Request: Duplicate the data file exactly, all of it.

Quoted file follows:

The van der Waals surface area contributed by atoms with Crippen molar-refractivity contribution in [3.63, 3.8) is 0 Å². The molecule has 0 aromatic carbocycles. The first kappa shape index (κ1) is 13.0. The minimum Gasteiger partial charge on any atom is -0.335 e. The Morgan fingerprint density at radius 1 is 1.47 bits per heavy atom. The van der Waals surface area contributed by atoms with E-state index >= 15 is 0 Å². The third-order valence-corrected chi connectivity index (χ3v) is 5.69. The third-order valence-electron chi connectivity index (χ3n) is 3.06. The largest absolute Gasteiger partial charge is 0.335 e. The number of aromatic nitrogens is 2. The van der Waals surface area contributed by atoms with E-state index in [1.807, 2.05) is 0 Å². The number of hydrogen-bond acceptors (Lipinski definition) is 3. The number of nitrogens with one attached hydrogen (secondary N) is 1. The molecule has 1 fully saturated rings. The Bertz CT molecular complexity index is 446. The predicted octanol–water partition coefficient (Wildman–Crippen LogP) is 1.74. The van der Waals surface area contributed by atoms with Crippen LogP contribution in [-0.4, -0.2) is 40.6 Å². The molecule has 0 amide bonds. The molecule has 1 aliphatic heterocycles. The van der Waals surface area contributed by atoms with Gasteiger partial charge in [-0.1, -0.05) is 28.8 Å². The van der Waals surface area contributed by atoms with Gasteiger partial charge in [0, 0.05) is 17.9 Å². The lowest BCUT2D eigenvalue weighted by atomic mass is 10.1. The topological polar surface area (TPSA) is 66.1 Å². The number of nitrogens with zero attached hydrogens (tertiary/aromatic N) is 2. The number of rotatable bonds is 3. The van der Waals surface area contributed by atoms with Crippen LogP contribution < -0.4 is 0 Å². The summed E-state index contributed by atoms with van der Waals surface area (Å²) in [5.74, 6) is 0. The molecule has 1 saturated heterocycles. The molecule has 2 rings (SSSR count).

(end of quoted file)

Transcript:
The van der Waals surface area contributed by atoms with Crippen molar-refractivity contribution in [3.63, 3.8) is 0 Å². The molecule has 0 aromatic carbocycles. The first kappa shape index (κ1) is 13.0. The minimum Gasteiger partial charge on any atom is -0.335 e. The Morgan fingerprint density at radius 1 is 1.47 bits per heavy atom. The van der Waals surface area contributed by atoms with E-state index >= 15 is 0 Å². The third-order valence-corrected chi connectivity index (χ3v) is 5.69. The third-order valence-electron chi connectivity index (χ3n) is 3.06. The largest absolute Gasteiger partial charge is 0.335 e. The number of aromatic nitrogens is 2. The van der Waals surface area contributed by atoms with E-state index in [1.807, 2.05) is 0 Å². The number of hydrogen-bond acceptors (Lipinski definition) is 3. The number of nitrogens with one attached hydrogen (secondary N) is 1. The molecule has 1 fully saturated rings. The Bertz CT molecular complexity index is 446. The predicted octanol–water partition coefficient (Wildman–Crippen LogP) is 1.74. The van der Waals surface area contributed by atoms with Crippen LogP contribution in [-0.4, -0.2) is 40.6 Å². The molecule has 0 amide bonds. The molecule has 1 aliphatic heterocycles. The van der Waals surface area contributed by atoms with Gasteiger partial charge in [-0.1, -0.05) is 28.8 Å². The van der Waals surface area contributed by atoms with Gasteiger partial charge in [0, 0.05) is 17.9 Å². The lowest BCUT2D eigenvalue weighted by atomic mass is 10.1. The topological polar surface area (TPSA) is 66.1 Å². The number of nitrogens with zero attached hydrogens (tertiary/aromatic N) is 2. The number of rotatable bonds is 3. The van der Waals surface area contributed by atoms with Crippen LogP contribution < -0.4 is 0 Å². The summed E-state index contributed by atoms with van der Waals surface area (Å²) in [5.74, 6) is 0. The molecule has 1 saturated heterocycles. The molecule has 2 rings (SSSR count).